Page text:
Office Supplies: The Movie

You’re at the office, and you want to clip some papers together, but there are no paper clips in your desk drawer. So you go to the supply cabinet, and there are no paper clips there either. As you walk back to your desk, you realize there weren’t any empty spaces on any of the supply cabinet shelves, which implies there are never paper clips in the cabinet, which can mean only one thing: you’ve somehow been transported to an alternate universe that’s identical to ours in every way except that the paper clip was never invented.

You begin to panic. You break into a run, and when you reach your office, you fling open your desk drawer. Your stapler is still there. You can breathe again. You force yourself to calm down, to focus. How long has this been going on? When was the last time you saw a paper clip? When was the last time paper clips came up in conversation? Has it been days? Weeks? Months? You can’t remember.

Maybe it’s not so bad. Maybe you can use this to your advantage somehow. You toy with the idea of “inventing” the paper clip yourself. You could patent it, collect royalties on every paper clip ever sold, and make huge amounts of money. But without competition, the stapler industry is probably much more powerful in this world, and they probably won’t take too kindly to the idea of another fastener hitting the market. What kind of tactics would they use to prevent that from happening? Would they resort to violence? You decide to proceed with caution. Also, you have some doubts about the ethics of claiming this invention as your own.

Maybe you’re wrong. Maybe there’s another explanation. Maybe if you just walk into someone’s office and ask them for a paper clip, they’ll open their desk drawer and hand one to you. Or maybe they’ll just sit there, looking confused, and you won’t know whether they’re unfamiliar with the concept or whether they just didn’t hear you. If no one’s ever heard of a paper clip, then “do you have any paper clips” just sounds like gibberish, and you can’t let your colleagues think you’re standing around babbling incoherently all day. You’ll need to explain it away somehow. You almost settle on “Paper clips? No, no — I said, do you have any vapor strips“, but then you realize that “vapor strips” doesn’t make  sense in either universe. Unless “vapor strips” does mean something here. You decide to google it.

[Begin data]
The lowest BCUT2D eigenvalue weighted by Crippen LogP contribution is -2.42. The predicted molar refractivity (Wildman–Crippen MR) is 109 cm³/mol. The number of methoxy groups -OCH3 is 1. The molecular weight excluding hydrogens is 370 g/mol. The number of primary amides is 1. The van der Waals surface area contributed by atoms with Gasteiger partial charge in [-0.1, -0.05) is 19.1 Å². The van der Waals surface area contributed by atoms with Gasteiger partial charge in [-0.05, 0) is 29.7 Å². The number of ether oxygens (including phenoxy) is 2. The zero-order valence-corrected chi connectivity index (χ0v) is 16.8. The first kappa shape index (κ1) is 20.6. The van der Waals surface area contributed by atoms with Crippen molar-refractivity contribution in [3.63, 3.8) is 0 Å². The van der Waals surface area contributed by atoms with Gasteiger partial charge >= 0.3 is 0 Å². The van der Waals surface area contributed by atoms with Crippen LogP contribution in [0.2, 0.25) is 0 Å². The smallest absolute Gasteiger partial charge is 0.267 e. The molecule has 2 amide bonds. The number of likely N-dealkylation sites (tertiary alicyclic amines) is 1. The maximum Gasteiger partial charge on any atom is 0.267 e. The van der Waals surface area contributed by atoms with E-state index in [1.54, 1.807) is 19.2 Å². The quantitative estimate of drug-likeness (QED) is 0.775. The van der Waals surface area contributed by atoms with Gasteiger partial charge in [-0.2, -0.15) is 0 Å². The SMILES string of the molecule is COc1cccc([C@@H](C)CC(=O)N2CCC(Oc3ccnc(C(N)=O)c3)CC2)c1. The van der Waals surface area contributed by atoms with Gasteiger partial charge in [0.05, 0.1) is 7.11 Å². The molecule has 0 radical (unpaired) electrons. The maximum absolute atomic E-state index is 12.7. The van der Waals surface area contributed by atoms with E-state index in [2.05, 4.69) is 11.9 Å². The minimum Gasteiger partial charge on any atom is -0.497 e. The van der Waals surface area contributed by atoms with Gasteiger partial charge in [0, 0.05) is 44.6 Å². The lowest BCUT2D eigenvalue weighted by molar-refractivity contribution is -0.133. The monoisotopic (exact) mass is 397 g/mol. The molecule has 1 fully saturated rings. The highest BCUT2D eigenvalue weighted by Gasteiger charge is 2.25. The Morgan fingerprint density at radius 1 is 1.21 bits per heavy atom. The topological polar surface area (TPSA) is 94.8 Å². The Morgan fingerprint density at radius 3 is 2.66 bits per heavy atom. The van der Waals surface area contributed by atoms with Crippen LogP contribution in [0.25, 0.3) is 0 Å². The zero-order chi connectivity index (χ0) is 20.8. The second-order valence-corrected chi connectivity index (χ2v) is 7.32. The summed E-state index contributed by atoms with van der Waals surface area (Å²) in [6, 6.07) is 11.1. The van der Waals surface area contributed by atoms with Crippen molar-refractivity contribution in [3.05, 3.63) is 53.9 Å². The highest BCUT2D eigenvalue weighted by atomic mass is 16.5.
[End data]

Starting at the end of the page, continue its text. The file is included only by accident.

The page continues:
Before you can do your search, you glance at your email, and you see something you’ve never noticed before: all the messages that have attachments have little pictures of paper clips next to them. You check Wikipedia, and paper clips do seem to exist, so you haven’t stumbled into an alternate universe after all. You have, however, stumbled upon a brilliant idea for a series of science fiction movies.

The first movie would be the paper clip movie. The main character wakes up in a universe without paper clips, decides to “invent” them, and experiences lots of intrigue and car chases involving the evil stapler industry. In the final scene, the main character somehow makes it back to the real world and celebrates by throwing a handful of paper clips into the air; the closing shot of the movie is the paper clips raining down, which is why the movie needs to be in 3-D.

In the second movie, paper clips exist in the alternate universe, but staplers don’t. The main character decides to “invent” the stapler and clashes with the evil paper clip industry.

In the third movie, paper clips and staplers exist, but the staple is never invented. This is the final movie of the series, and the least successful.